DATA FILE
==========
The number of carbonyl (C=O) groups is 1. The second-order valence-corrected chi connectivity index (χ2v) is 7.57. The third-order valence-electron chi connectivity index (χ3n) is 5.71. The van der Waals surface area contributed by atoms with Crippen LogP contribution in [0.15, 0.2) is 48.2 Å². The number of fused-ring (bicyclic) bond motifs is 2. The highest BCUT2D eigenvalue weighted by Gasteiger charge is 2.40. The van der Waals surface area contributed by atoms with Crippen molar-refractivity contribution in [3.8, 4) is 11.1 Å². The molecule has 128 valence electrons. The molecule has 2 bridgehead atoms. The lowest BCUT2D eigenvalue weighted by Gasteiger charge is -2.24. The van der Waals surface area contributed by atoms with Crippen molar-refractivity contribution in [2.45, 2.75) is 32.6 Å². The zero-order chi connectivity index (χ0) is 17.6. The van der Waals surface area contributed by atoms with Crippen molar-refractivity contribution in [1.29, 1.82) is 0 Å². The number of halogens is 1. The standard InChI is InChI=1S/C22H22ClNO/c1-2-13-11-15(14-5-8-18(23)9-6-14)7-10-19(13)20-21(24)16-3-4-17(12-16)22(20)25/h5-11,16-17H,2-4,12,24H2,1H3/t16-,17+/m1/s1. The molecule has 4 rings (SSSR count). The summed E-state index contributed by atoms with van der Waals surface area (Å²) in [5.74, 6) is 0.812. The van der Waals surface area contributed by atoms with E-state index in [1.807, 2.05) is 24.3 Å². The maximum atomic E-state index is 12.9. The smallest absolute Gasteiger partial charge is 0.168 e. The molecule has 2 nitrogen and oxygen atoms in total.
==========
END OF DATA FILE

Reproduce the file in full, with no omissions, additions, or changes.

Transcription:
The number of carbonyl (C=O) groups is 1. The second-order valence-corrected chi connectivity index (χ2v) is 7.57. The third-order valence-electron chi connectivity index (χ3n) is 5.71. The van der Waals surface area contributed by atoms with Crippen LogP contribution in [0.15, 0.2) is 48.2 Å². The number of fused-ring (bicyclic) bond motifs is 2. The highest BCUT2D eigenvalue weighted by Gasteiger charge is 2.40. The van der Waals surface area contributed by atoms with Crippen molar-refractivity contribution in [3.8, 4) is 11.1 Å². The molecule has 128 valence electrons. The molecule has 2 bridgehead atoms. The lowest BCUT2D eigenvalue weighted by Gasteiger charge is -2.24. The van der Waals surface area contributed by atoms with Crippen molar-refractivity contribution in [2.45, 2.75) is 32.6 Å². The zero-order chi connectivity index (χ0) is 17.6. The van der Waals surface area contributed by atoms with Crippen molar-refractivity contribution in [1.29, 1.82) is 0 Å². The number of halogens is 1. The standard InChI is InChI=1S/C22H22ClNO/c1-2-13-11-15(14-5-8-18(23)9-6-14)7-10-19(13)20-21(24)16-3-4-17(12-16)22(20)25/h5-11,16-17H,2-4,12,24H2,1H3/t16-,17+/m1/s1. The molecule has 4 rings (SSSR count). The summed E-state index contributed by atoms with van der Waals surface area (Å²) in [5.74, 6) is 0.812. The van der Waals surface area contributed by atoms with E-state index in [1.807, 2.05) is 24.3 Å². The maximum atomic E-state index is 12.9. The smallest absolute Gasteiger partial charge is 0.168 e. The molecule has 2 nitrogen and oxygen atoms in total.